Below is a transcript and the slides for the paper I gave at the European Social Science History Conference (ESSHC) in April 2016. I’ve been meaning to share it (and actually post something on the blog) for far too long. I’d be interested to hear about best practice in sharing presentations and talks – do post in the comments / tweet if you have any advice.
Imagine that you are standing in Sackville Park, a small park in Manchester, North-West England. You are facing the Alan Turing Memorial, which commemorates the computer scientist and mathematician convicted of gross indecency in 1952. After following instructions written nearby, your smart phone begins to ring. ‘Incoming Call: Alan Turing’. The voice of ‘Alan Turing’ – with fictional words – speaks to you:
The Talking Statues Project, which presented this interpretation of Turing’s voice to ‘bring life’ to and animate this memorial highlights the functionality of monuments. We use monuments and we reuse them for our own purposes as much as we use them to remember the past, or a figure or event from the past. They are an interpretation of the past that changes, evolves, and adapts.
Monuments transcend time; they represent the past, are of their time, and can present a message to the future. Monuments are not just physical representations of an event or person from the past, but they are, to quote Pierre Nora, lieux de memoire, or sites of memory. They are places ‘where memory crystallizes and secretes itself’. Nora argued that sites of memory must at once be material, symbolic and functional – all of which monuments have the capacity to be. Monuments represent a usable past; they serve a function, a purpose we – academics, publics, politicians and communities – use for different meanings.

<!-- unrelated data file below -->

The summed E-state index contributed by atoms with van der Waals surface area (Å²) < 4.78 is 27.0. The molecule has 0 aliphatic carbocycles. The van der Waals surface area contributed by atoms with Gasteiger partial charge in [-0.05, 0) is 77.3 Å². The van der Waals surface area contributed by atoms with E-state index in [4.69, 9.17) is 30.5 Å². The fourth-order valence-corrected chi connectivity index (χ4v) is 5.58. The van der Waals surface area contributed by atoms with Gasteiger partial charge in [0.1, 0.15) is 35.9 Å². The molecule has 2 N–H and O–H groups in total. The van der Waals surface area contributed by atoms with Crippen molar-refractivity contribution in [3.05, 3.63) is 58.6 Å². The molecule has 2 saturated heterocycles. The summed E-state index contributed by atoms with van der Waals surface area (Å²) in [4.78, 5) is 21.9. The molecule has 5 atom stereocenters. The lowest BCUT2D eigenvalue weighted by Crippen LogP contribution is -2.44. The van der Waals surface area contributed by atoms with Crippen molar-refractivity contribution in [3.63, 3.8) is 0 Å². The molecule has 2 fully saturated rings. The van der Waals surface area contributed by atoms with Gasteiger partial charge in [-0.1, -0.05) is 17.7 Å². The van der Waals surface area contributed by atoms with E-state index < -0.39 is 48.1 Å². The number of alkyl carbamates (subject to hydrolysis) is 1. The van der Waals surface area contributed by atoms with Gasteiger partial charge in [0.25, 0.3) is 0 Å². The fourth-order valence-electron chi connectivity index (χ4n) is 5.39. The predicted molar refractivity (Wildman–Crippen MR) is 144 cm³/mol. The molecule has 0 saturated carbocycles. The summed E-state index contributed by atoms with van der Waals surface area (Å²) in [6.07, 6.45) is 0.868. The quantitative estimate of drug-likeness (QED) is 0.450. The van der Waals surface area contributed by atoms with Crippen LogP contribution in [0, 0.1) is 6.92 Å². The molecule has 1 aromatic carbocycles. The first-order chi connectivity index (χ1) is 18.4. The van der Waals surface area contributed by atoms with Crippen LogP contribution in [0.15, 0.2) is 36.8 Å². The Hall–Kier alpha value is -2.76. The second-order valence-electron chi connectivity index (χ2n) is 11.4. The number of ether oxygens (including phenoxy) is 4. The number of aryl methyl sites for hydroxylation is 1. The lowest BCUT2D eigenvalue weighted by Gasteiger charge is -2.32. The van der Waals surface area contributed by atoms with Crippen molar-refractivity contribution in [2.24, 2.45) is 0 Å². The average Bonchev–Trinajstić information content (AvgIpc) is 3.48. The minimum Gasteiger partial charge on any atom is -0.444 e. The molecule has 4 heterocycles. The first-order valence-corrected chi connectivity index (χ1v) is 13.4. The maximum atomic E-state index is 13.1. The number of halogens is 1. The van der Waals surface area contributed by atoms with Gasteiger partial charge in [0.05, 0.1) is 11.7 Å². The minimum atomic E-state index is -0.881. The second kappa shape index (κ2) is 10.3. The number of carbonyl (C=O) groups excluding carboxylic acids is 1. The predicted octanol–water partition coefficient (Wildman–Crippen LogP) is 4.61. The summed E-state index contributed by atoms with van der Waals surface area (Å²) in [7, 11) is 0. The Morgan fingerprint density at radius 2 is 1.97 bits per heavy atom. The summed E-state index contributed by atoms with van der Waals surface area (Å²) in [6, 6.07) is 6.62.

I will discuss the role of monuments to same-sex love and lesbian, gay, bisexual, trans and queer (LGBTQ) communities to analyse how they are used to represent the past and reflect on the present. I’m going to focus on four examples in order to highlight the different ways that monuments are used to represent same-sex love: monuments to Alan Turing and Oscar Wilde, the ‘Memorial to the Homosexuals Persecuted under the National Socialist Regime’ in Berlin and the ‘Homomonument’ in Amsterdam.
The Alan Turing Memorial in Manchester is what Laura Doan has called a ‘quintessential example of a “site of memory”’ that uses collective remembrance to consolidate contemporary LGBTQ community identity and remember the past. It uses multiple symbols to inform the passer-by of Turing’s place in history and his place in popular consciousness today. It commemorates and mythologises Turing, and has become a site where people can meet together to remember Turing: his work, his legacy, his place in the history of same-sex love, his arrest for ‘gross indecency’ and his death.
Past and present blur in several elements of the memorial, but particularly so in the commemorative plaque at Turing’s feet. It describes him as ‘Father of Computer Science, Mathematician, Logician, Wartime Codebreaker, Victim of Prejudice’. These are descriptors we speak about Turing with today, not necessarily what he would have been referred to, or saw himself as, during his lifetime.